- "Democratic principles and values are essential tools in the fight against terrorism. Any successful strategy for dealing with terrorism requires terrorists to be isolated. Consequently, the preference must be to treat terrorism as criminal acts to be handled through existing systems of law enforcement and with full respect for human rights and the rule of law. We recommend: (1) taking effective measures to make impunity impossible either for acts of terrorism or for the abuse of human rights in counter-terrorism measures. (2) the incorporation of human rights laws in all anti-terrorism programmes and policies of national governments as well as international bodies."
While international efforts to combat terrorism have focused on the need to enhance cooperation between states, proponents of human rights (as well as human security) have suggested that more effort needs to be given to the effective inclusion of human rights protection as a crucial element in that cooperation. They argue that international human rights obligations do not stop at borders and a failure to respect human rights in one state may undermine its effectiveness in the international effort to cooperate to combat terrorism.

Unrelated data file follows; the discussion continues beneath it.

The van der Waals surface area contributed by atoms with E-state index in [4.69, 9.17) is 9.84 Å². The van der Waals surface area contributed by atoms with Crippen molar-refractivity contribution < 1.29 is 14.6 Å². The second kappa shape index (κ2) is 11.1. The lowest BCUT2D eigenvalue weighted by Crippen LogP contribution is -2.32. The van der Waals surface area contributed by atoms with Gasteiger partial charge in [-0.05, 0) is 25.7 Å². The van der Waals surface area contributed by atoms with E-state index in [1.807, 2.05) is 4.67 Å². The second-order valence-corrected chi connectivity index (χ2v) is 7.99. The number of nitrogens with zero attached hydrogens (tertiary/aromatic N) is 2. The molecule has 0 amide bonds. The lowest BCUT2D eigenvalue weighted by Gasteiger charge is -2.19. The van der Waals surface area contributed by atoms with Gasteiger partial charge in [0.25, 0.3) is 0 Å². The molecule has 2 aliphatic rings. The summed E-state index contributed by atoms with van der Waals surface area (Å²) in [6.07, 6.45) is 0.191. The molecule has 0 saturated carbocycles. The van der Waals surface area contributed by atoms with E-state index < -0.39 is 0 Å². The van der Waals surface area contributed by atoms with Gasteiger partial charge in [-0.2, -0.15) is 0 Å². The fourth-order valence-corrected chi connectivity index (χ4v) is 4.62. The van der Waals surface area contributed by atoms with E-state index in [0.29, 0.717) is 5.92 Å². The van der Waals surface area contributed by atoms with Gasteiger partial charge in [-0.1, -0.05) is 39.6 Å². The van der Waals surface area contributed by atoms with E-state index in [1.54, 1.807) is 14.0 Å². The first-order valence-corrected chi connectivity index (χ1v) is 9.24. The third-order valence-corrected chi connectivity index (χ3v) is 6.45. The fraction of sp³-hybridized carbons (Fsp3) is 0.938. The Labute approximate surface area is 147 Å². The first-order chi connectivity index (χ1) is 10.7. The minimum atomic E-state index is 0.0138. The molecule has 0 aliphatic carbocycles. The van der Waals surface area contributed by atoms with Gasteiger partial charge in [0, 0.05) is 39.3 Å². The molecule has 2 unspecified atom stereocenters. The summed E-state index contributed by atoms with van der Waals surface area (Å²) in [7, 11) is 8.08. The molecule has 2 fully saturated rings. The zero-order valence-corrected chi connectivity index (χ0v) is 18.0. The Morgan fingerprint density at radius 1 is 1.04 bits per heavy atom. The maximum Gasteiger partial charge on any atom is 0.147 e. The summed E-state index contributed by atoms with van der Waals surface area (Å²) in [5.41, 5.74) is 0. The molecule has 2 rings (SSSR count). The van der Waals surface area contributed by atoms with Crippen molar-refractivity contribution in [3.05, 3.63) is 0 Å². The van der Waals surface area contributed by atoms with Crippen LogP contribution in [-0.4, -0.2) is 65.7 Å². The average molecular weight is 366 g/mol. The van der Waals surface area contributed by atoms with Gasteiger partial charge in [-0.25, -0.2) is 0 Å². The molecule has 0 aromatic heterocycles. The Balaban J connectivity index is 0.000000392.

Some countries see preemptive attacks as a legitimate strategy. This includes capturing, killing, or disabling suspected terrorists before they can mount an attack. Israel, the United Kingdom, the United States, and Russia have taken this approach, while Western European states generally do not.
Another major method of preemptive neutralization is interrogation of known or suspected terrorists to obtain information about specific plots, targets, the identity of other terrorists, whether or not the interrogation subjects himself is guilty of terrorist involvement. Sometimes more extreme methods are used to increase suggestibility, such as sleep deprivation or drugs. Such methods may lead captives to offer false information in an attempt to stop the treatment, or due to the confusion brought on by it. These methods are not tolerated by European powers. In 1978 the European Court of Human Rights ruled in the Ireland v. United Kingdom case that such methods amounted to a practice of inhuman and degrading treatment, and that such practices were in breach of the European Convention on Human Rights Article 3 (art. 3).